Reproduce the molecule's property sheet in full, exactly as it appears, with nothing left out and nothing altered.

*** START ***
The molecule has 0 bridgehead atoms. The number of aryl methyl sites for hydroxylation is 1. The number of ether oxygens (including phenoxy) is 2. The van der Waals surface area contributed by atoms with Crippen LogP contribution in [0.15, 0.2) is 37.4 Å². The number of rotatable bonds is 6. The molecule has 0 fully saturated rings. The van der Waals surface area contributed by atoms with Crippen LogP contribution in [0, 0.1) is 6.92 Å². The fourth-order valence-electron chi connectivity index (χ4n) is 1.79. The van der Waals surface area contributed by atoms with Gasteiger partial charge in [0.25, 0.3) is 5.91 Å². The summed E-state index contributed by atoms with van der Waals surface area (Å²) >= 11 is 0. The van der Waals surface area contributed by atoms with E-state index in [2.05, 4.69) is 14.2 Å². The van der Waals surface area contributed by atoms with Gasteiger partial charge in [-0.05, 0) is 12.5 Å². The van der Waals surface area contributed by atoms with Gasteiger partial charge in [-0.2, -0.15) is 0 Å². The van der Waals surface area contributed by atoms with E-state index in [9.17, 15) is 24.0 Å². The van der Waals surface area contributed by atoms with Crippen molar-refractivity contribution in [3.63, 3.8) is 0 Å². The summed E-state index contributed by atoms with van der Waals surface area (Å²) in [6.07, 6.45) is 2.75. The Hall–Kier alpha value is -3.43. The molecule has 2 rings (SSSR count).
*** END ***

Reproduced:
The molecule has 0 bridgehead atoms. The number of aryl methyl sites for hydroxylation is 1. The number of ether oxygens (including phenoxy) is 2. The van der Waals surface area contributed by atoms with Crippen LogP contribution in [0.15, 0.2) is 37.4 Å². The number of rotatable bonds is 6. The molecule has 0 fully saturated rings. The van der Waals surface area contributed by atoms with Crippen LogP contribution in [0, 0.1) is 6.92 Å². The fourth-order valence-electron chi connectivity index (χ4n) is 1.79. The van der Waals surface area contributed by atoms with Gasteiger partial charge in [0.25, 0.3) is 5.91 Å². The summed E-state index contributed by atoms with van der Waals surface area (Å²) >= 11 is 0. The van der Waals surface area contributed by atoms with E-state index in [2.05, 4.69) is 14.2 Å². The van der Waals surface area contributed by atoms with Gasteiger partial charge in [-0.05, 0) is 12.5 Å². The van der Waals surface area contributed by atoms with Gasteiger partial charge in [-0.2, -0.15) is 0 Å². The van der Waals surface area contributed by atoms with E-state index in [9.17, 15) is 24.0 Å². The van der Waals surface area contributed by atoms with Crippen molar-refractivity contribution in [3.63, 3.8) is 0 Å². The summed E-state index contributed by atoms with van der Waals surface area (Å²) in [6.07, 6.45) is 2.75. The Hall–Kier alpha value is -3.43. The molecule has 2 rings (SSSR count).